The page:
Church Unearthed in Ethiopia Rewrites the History of Christianity in Africa

While at IAS, Aaron Michael Butts, Member in the School of Historical Studies, is focused on the languages, literatures, and history of Christianity in the Near East, including especially Arabic, Ethiopic, and Syriac. The recent discovery of the oldest known Christian church in sub-Saharan Africa, a basilica in the highlands of northern Ethiopia, bears directly on his current book project, which investigates the so-called conversions of Ethiopia to Christianity.

Writing for Smithsonian Magazine, Andrew Lawler explains:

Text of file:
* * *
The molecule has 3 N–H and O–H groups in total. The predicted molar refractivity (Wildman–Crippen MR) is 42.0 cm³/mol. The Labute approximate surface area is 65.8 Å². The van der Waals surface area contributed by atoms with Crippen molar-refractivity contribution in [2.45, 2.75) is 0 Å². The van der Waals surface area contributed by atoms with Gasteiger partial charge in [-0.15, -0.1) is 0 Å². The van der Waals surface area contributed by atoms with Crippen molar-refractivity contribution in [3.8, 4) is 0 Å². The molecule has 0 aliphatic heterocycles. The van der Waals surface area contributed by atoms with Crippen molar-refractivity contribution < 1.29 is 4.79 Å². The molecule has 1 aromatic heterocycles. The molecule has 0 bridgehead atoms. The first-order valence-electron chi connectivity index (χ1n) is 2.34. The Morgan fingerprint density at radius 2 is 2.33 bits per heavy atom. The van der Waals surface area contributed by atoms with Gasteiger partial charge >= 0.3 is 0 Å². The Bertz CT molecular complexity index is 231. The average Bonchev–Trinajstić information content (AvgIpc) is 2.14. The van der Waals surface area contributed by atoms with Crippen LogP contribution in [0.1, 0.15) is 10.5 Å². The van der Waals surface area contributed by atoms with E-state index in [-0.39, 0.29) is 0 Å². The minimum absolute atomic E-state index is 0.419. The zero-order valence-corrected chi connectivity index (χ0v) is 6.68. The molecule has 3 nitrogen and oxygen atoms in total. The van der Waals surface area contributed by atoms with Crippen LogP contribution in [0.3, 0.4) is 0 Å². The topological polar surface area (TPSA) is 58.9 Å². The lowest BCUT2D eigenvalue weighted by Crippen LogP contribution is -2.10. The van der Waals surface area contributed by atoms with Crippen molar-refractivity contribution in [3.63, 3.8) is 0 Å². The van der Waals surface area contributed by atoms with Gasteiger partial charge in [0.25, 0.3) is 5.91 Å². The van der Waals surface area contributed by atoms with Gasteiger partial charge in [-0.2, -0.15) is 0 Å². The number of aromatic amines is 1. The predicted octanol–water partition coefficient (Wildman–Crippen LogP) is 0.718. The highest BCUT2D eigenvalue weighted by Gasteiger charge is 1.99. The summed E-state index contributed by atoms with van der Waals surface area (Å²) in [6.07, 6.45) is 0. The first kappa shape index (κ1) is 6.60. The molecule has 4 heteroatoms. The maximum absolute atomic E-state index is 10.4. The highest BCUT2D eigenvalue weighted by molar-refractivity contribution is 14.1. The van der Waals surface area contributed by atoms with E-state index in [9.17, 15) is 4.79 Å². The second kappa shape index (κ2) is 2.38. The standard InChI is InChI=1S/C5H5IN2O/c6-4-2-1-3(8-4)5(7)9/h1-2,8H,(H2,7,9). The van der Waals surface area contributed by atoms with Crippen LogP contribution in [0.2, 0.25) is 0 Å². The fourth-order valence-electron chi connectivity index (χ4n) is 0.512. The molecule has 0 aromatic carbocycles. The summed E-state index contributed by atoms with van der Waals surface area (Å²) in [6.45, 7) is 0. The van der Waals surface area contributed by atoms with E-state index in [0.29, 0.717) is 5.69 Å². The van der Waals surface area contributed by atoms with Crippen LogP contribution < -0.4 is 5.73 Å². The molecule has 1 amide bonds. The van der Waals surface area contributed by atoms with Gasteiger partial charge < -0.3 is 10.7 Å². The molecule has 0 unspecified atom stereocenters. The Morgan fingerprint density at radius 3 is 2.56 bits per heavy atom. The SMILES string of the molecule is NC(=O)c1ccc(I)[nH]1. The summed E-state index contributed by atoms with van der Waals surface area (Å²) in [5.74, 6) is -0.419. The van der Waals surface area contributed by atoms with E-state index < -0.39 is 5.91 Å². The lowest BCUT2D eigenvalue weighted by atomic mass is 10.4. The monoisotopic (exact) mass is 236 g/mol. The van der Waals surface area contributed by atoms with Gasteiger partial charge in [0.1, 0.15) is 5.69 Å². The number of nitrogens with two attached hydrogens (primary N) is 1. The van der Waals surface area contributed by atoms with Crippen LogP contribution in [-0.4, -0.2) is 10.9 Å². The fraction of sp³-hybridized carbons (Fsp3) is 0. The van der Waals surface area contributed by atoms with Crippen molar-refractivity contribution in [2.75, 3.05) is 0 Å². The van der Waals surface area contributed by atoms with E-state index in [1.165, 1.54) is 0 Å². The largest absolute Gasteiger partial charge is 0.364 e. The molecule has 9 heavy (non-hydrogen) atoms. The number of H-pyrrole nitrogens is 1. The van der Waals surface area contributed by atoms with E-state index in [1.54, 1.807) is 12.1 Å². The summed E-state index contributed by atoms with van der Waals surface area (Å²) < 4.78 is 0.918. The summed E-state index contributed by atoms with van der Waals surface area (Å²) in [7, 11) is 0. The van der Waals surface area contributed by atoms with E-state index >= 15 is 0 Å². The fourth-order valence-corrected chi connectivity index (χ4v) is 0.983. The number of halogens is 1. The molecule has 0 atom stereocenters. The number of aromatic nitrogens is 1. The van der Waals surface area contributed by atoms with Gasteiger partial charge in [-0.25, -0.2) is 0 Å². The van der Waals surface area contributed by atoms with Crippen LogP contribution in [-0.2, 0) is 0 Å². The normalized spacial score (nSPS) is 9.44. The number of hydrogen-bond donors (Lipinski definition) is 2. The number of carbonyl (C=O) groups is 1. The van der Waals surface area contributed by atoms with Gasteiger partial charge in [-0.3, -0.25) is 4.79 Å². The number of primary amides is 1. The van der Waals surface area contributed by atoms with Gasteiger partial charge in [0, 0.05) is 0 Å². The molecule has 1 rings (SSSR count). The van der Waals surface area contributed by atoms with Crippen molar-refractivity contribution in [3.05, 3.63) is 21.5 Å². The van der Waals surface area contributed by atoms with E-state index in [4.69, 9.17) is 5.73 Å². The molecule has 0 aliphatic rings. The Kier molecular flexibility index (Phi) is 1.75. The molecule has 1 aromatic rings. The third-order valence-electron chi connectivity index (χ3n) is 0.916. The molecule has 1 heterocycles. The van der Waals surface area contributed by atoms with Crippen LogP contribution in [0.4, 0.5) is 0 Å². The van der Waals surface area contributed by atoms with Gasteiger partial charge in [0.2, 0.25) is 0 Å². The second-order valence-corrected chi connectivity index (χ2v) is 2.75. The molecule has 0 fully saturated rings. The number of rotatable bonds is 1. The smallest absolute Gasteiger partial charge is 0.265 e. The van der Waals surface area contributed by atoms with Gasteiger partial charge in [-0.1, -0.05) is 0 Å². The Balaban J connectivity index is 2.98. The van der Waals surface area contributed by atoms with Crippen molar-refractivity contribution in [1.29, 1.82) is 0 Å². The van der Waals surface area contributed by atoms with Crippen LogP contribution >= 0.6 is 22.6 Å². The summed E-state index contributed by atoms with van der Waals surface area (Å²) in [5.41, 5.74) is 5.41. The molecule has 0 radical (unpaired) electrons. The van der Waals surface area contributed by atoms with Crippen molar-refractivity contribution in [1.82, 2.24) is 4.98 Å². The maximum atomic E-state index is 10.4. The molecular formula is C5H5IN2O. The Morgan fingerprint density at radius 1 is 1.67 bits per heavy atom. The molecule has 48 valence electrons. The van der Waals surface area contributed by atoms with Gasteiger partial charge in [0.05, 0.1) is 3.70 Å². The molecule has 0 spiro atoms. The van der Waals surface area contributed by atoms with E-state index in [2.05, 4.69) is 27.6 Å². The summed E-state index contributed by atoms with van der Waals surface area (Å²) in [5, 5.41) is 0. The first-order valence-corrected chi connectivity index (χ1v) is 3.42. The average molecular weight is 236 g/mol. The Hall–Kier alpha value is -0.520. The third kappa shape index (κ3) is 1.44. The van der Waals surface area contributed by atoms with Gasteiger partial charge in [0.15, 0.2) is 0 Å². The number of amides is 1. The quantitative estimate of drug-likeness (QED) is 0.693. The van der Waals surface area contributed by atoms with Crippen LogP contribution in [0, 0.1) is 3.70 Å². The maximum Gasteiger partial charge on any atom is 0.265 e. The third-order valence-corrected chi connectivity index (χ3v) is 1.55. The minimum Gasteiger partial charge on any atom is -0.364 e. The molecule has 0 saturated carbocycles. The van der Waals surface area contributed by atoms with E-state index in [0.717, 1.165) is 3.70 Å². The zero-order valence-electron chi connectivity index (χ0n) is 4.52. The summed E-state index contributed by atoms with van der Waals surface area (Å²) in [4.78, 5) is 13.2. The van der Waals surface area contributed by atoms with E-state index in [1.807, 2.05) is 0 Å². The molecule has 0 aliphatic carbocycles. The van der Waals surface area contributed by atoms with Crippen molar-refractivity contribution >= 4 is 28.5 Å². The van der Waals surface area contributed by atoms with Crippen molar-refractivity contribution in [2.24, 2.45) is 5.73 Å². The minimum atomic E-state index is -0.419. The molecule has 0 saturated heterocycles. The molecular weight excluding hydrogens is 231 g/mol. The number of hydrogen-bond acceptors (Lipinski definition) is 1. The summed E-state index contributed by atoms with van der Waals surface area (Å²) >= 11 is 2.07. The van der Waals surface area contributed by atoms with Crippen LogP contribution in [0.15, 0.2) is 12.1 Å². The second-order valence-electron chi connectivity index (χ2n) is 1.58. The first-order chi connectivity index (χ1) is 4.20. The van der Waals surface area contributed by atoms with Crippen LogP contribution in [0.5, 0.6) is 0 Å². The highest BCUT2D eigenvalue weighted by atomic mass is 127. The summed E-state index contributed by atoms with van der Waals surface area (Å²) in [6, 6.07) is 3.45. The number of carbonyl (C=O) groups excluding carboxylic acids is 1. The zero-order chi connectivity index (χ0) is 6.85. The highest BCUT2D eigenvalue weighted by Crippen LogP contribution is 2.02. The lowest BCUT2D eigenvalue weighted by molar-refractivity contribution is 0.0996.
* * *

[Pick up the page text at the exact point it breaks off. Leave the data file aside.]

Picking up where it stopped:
“According to Ethiopian tradition, Christianity first came to the Aksum Empire in the fourth century A.D. when a Greek-speaking missionary named Frumentius converted King Ezana. Butts, however, doubts the historical reliability of this account, and scholars have disagreed over when and how the new religion reached distant Ethiopia.

‘This is what makes the discovery of this basilica so important,’ [Butts] adds. ‘It is reliable evidence for a Christian presence slightly northeast of Aksum at a very early date.’”

Butts elaborates for CNN:

“The archaeological data combined with the radiocarbon dating suggest that the basilica stems from the fourth (or perhaps early fifth) century, making it certainly among the earliest known churches in sub-Saharan Africa. In addition, given the reliability of the archaeological data combined with the radiocarbon dating, it seems to be the earliest securely datable church in sub-Saharan Africa.”

Read more at Smithsonian Magazine and CNN.